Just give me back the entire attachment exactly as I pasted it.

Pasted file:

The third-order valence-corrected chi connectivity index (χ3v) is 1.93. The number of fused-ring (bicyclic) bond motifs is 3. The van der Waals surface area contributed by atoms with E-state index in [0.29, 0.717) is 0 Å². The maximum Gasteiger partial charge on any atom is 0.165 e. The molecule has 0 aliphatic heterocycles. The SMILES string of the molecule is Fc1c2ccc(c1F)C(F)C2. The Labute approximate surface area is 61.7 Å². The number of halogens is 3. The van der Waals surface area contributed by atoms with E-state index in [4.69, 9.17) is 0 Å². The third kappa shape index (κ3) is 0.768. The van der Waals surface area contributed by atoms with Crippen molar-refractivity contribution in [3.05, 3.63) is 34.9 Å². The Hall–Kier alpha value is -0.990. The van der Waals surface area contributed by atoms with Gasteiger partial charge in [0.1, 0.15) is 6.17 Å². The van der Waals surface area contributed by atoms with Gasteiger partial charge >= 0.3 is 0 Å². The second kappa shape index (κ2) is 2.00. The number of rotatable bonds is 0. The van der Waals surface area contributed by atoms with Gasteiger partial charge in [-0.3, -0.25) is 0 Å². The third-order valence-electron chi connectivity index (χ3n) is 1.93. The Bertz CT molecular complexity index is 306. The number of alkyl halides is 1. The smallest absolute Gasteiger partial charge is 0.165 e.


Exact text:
The third-order valence-corrected chi connectivity index (χ3v) is 1.93. The number of fused-ring (bicyclic) bond motifs is 3. The van der Waals surface area contributed by atoms with E-state index in [0.29, 0.717) is 0 Å². The maximum Gasteiger partial charge on any atom is 0.165 e. The molecule has 0 aliphatic heterocycles. The SMILES string of the molecule is Fc1c2ccc(c1F)C(F)C2. The Labute approximate surface area is 61.7 Å². The number of halogens is 3. The van der Waals surface area contributed by atoms with E-state index in [4.69, 9.17) is 0 Å². The third kappa shape index (κ3) is 0.768. The van der Waals surface area contributed by atoms with Crippen molar-refractivity contribution in [3.05, 3.63) is 34.9 Å². The Hall–Kier alpha value is -0.990. The van der Waals surface area contributed by atoms with Gasteiger partial charge in [0.1, 0.15) is 6.17 Å². The van der Waals surface area contributed by atoms with Gasteiger partial charge >= 0.3 is 0 Å². The second kappa shape index (κ2) is 2.00. The number of rotatable bonds is 0. The van der Waals surface area contributed by atoms with Gasteiger partial charge in [-0.3, -0.25) is 0 Å². The third-order valence-electron chi connectivity index (χ3n) is 1.93. The Bertz CT molecular complexity index is 306. The number of alkyl halides is 1. The smallest absolute Gasteiger partial charge is 0.165 e.